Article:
“To participate in Medicaid, it must provide services to the aged, blind, disabled and low-income children, and because Georgia accepted stimulus cash from Washington, it cannot cut back eligibility on optional programs such as dental coverage and prescription drugs,” Medows said.

Ierardi disagrees with this proposed method of budget balancing.

“They are looking for the most expedient way to collect the necessary money to fill the budget gap,” said Ierardi. “Rather than looking at waste in government spending, they are taking the money from health care and education without looking at the long-term consequences.”

Ierardi said he understands the need to overcome the budget shortfalls.

“We don’t mind doing our part to help with economic recovery,” said Ierardi. “But has any other industry not received an increase in reimbursement for services since 2002?”

At the Wayne County Hospital Authority meeting Thursday night, board member Ray Thornton questioned the reasoning of how the tax should be at 1.6 percent and whether governmental assessments determined that the hospitals could afford such a tax.

“I don’t know,” said Ierardi. “They haven’t asked us, and that is why we are going to have candid, direct conversation, letting our representatives know that health care is not a lottery. We take care of everyone in need of medical care.”

Ierardi said that at the meeting, the panel plans to talk with legislators, explaining the long-term repercussions of the governor’s proposed tax on rural hospitals.

While Perdue was making his presentation, the Democratic Party of Georgia issued a press release criticizing the levy that it dubbed the “sick tax.”

Jane Kidd, chairwoman of the party, said hospitals would be forced to pass the cost of the tax on to patients.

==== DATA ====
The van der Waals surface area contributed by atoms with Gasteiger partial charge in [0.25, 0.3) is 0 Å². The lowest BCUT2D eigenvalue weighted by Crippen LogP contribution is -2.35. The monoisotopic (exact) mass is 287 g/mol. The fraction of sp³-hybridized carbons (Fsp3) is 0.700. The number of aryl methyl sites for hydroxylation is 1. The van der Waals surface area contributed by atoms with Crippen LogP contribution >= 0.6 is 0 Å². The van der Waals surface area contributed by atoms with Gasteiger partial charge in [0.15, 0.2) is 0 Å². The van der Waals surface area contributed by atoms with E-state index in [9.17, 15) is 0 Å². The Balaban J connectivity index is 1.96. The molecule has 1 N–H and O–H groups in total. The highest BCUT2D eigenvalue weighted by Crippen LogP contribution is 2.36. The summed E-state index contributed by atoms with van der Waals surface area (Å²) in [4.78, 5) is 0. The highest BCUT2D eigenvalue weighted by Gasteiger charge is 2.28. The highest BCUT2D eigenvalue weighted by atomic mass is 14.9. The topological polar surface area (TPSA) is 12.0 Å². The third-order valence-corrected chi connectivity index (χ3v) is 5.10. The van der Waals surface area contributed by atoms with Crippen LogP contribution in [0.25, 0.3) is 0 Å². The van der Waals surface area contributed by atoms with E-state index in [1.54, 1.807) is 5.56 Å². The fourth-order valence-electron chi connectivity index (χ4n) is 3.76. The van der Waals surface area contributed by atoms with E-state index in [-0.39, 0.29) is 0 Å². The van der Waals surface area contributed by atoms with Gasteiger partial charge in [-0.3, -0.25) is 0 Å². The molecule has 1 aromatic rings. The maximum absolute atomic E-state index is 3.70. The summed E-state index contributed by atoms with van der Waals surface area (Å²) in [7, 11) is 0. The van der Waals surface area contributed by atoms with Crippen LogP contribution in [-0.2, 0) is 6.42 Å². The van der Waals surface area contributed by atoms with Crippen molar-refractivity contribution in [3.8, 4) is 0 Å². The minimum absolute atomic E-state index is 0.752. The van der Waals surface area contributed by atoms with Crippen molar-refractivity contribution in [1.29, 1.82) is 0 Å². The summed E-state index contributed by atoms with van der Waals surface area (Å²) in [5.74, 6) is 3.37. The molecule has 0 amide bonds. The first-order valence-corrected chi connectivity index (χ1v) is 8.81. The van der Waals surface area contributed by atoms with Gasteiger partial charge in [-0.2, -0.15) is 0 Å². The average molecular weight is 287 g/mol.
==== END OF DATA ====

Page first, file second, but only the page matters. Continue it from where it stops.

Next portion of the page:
“While insurance and hospital costs will rise under Perdue’s budget, the bulk of the new revenue from the ‘sick tax’ will come directly from hospitals that raise the fees on their patients,” she said. “At a time of sickness and grief, it is fundamentally unjust to balance the state budget on the backs of Georgia’s most vulnerable citizens.”

Dodge County BOE Elects its first African-American to serve as Chairman of School Board.

Shirley Ikedionwu was elected to serve as chairman of the Dodge County School Board by a 5-2 vote at the first meeting of the school board in 2010. Board member Kim Sheffield nominated Ikedionwu and board member Rocky Stuckey nominated Dougie Martin for the position. When superintendent Dr. Darrel May called for the vote, board members Sheffield, Ikedionwu, Betsy Thomas, Neil Spradley and Chuck Parkerson voted for Ikedionwu and board members Martin and Stuckey voted for Martin.

Martin was voted in to serve as vice-chairman.
Ikedionwu has been a member of the school board for 11 years serving as vice-chairman for the past two years.

According to records, Ikedionwu is the first female and also black to serve as chairman of the school board. She commented, “It is a privilege to serve as chairman and I will do my best”.

I want to say congrats to Mrs. Ikedionwu & I wish her well.

Peanut farmers renominated for Peanut Commission Board

Three peanut farmers were recently re-nominated without opposition for three-year terms on the Georgia Peanut Commission Board of Directors.

The Georgia Farm Bureau conducted meetings to fill terms in the Georgia Peanut Commission’s Districts two, four and five, which expire May 2010.

Armond Morris of Irwin County (two), Rodney Dawson of Pulaski County (four) and Donald Chase of Macon County (five) will automatically continue their service.

The Georgia peanut production area is divided into five districts based on acreage distribution and geographical location with one board member representing each district. Each nominee must produce peanuts and live within the district for which he is nominated.

Ware County to Get 75 New Jobs

The local job market got a boost Wednesday morning after Gov. Sonny Perdue announced RWE Innogy of Germany and BMC of Sweden will build a bioenergy production plant in Waycross.

Approximately 75 jobs are expected to created with the new facility, which will produce wood pellets for fuel. Nearly $150 million will be invested into the venture.

Operating as Georgia BioMass, LLC, the new will be located on a 300-acre site donated by the Okefenokee Area Development Authority (OADA). Production is scheduled to begin in the first quarter of 2011.

Future job opportunities will be coordinated through the Georgia Department of Labor’s Waycross office.